Skype and unbridled communication between caregivers and their patients has opened a great many opportunities for care to be offered the world round, from a variety of locations within our own communities to remote and unconventional places in other areas of the world.
In a nutshell, Dr. DeShan spends several months in Russia each year leading an international medical mission where he serves some of Moscow’s most needy, as well as delivers care to some of the world’s remote people through journeys into the wilderness.
When he’s in Moscow serving patients, she’s able to stay connected to his practice in Midland Texas, where he’s a partner at a thriving OBGYN. Aside from relinquishing a few of his daily duties, such as delivering, he’s able to maintain a full patient load and he does that in part using the web and tools like Skype to maintain contact with them and with his practice.
Personally, I believe the work DeShan is doing is fascinating. He’s using his talent and skill to follow his passion and his calling in life. His practice and his patients are in support of his work and in no way does he keep it from them. Those patients that were not comfortable with interacting with him part time through the web were assigned to other practitioners.
However, I’ve always wondered if Skype is a tool that can be trusted for such work. Despite his good deeds, I always wondered he’s in HIPAA compliance.
According to a recent article in Medical Office Today, I’m not the only one. According to the article, “Notwithstanding the fact that Skype is ubiquitous, its use may be inappropriate for healthcare providers as web-based platforms raise a number of significant HIPAA privacy and security issues:
- Many platforms are proprietary, meaning that healthcare providers have no way to determine if and what information is stored
- Users cannot reliably develop and verify an audit trail
- There is no reliable way to verify transmission security
- Users have no way to know when a breach of information occurs
- There is a lack of integrity controls to ensure that electronic protected health information is not altered
Also, according to the piece, HIPAA and its resulting regulations pertaining to privacy and security require covered entities such as healthcare providers to protect the confidentiality of protected health information and guard against unauthorized access, use, and disclosure of such information.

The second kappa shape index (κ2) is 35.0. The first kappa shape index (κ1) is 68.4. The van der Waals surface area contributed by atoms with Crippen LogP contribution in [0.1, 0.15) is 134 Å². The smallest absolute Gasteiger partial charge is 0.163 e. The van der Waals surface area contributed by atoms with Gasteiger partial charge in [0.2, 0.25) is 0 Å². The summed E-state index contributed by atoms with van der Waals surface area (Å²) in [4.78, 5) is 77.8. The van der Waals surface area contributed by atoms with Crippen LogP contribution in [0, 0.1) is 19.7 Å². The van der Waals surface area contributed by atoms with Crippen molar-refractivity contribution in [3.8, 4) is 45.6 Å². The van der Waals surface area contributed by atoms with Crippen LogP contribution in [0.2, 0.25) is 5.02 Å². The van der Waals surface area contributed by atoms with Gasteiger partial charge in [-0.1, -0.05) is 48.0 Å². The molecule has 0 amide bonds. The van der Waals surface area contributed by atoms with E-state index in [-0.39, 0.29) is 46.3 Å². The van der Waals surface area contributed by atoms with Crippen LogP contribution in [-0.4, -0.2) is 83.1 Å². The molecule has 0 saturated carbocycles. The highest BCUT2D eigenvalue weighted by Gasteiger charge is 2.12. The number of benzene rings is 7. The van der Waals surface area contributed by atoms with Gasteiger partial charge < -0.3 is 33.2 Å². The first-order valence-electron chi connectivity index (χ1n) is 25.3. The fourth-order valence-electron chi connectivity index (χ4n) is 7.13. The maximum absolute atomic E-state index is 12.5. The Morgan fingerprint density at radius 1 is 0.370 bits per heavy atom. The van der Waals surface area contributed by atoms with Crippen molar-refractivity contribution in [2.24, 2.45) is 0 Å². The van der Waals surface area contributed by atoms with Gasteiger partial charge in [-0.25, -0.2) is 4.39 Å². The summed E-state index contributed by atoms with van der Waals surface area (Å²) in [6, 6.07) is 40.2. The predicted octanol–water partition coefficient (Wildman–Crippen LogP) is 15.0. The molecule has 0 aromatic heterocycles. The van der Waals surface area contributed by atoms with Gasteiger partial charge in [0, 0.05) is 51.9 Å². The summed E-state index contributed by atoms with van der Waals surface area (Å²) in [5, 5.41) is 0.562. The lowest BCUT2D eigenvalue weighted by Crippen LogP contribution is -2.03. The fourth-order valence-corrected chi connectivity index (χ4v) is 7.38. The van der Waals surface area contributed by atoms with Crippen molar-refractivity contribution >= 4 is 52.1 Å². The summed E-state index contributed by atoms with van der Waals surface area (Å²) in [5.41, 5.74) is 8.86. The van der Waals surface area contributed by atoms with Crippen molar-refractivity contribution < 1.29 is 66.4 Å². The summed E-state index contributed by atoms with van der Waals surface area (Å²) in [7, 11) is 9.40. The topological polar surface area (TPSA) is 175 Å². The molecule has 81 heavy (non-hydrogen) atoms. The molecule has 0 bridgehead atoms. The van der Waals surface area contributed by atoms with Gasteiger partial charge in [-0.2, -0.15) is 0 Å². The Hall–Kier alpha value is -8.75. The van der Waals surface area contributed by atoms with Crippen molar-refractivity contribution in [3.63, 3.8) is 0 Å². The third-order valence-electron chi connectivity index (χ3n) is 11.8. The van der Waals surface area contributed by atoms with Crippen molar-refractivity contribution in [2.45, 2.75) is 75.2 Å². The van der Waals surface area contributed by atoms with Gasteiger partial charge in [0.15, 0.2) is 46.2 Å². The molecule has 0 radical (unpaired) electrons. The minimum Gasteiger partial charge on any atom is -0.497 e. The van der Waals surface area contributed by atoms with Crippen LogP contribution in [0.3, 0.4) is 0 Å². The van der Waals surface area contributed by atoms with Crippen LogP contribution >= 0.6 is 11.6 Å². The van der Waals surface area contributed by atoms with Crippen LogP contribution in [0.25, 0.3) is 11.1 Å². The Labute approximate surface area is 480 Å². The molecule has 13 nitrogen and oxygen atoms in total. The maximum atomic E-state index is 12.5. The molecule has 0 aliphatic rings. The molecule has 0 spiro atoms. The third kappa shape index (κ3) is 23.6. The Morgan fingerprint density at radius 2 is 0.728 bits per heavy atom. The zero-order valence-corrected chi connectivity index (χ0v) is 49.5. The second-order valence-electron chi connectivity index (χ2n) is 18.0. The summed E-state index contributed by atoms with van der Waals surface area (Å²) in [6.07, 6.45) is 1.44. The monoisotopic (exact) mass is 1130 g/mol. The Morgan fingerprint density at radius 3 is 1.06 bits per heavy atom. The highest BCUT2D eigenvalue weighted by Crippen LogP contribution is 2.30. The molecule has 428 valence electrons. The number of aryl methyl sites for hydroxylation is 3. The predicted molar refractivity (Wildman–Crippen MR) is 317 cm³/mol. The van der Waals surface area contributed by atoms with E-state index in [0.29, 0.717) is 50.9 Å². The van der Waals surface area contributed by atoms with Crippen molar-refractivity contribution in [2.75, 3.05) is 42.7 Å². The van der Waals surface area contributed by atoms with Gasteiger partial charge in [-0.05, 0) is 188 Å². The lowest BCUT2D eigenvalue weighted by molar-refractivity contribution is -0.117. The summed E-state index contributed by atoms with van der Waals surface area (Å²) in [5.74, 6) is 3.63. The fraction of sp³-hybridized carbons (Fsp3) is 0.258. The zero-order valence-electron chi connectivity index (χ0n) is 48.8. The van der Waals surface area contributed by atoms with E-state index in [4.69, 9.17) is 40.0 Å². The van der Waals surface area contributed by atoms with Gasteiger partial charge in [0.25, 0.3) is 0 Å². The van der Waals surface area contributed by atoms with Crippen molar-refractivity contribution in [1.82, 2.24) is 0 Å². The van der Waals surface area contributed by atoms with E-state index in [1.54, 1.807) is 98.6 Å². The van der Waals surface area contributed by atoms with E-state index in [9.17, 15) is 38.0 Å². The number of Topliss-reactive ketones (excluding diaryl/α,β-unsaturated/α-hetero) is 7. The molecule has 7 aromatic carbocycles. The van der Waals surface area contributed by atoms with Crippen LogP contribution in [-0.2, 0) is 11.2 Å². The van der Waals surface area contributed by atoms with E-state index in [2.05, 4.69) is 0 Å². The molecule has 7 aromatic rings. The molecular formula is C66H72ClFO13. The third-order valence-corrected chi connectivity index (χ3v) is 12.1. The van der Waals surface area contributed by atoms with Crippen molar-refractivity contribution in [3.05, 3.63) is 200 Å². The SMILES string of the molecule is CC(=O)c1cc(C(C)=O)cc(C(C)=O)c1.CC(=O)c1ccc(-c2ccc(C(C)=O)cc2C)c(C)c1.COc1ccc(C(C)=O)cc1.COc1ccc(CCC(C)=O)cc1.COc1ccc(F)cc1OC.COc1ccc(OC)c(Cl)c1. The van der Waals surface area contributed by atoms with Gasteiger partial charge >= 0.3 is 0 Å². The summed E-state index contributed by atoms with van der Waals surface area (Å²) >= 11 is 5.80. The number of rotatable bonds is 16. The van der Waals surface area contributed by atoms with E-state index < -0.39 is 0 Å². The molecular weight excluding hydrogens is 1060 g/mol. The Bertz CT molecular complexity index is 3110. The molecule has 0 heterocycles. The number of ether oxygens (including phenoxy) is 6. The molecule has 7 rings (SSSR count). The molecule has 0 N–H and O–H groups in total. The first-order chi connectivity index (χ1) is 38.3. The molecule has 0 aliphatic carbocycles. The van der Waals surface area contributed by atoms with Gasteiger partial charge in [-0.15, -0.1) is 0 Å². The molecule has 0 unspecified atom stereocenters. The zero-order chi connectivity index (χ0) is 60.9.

Among other things, the HIPAA rules require:
- Access controls
- Audit controls
- Person or entity authentication
- Transmission security
- Business Associate access controls
- Risk analysis
- Workstation security
- Device and media controls
- Security management process
- Breach notification
“The use of web-based platforms, especially those that are proprietary, makes it difficult for healthcare entities to meet many of their HIPAA obligations,” the article states. “As a consequence, telehealth providers carry a higher risk of potentially violating HIPAA rules when they use services such as Skype.
According to the Health Information and Trust Alliance, the organization recommends against the use of Skype and similar platforms for communications involving health information, concluding that web-based platforms are not secure, and are an inappropriate way by which to communicate with patients, especially when the communication involves health information. Their view was confirmed late last year when a security flaw was discovered in Skype that put users’ personal information at risk of disclosure.
“All of this does not mean a healthcare professional should not use Skype to communicate to patients, only that they be aware of the increased risk of violating HIPAA and think long and hard prior to using such technology.”
However, should a provider insist on using Skype, there are some steps they should consider to better protect themselves from potential HIPAA liability (all good tips, according to the magazine):
- Have patients sign HIPAA authorization and a separate informed consent as part of intake procedures when using web-based platforms
- Develop specific procedures and protocols regarding use of Skype, similar platforms
- Train workforce on the use of these platforms
- Exclude the use of these platforms for vulnerable populations
- Limit to certain clinical uses (i.e., only intake or follow up)
- Use secure platforms with audit trail, breach notification, other capabilities.
Only HIPAA-compliant technologies can truly protect a physician and a patient. These steps may help. In the long run, though, as I’m sure Dr. DeShan would agree, don’t let the cost of the work keep you from doing it.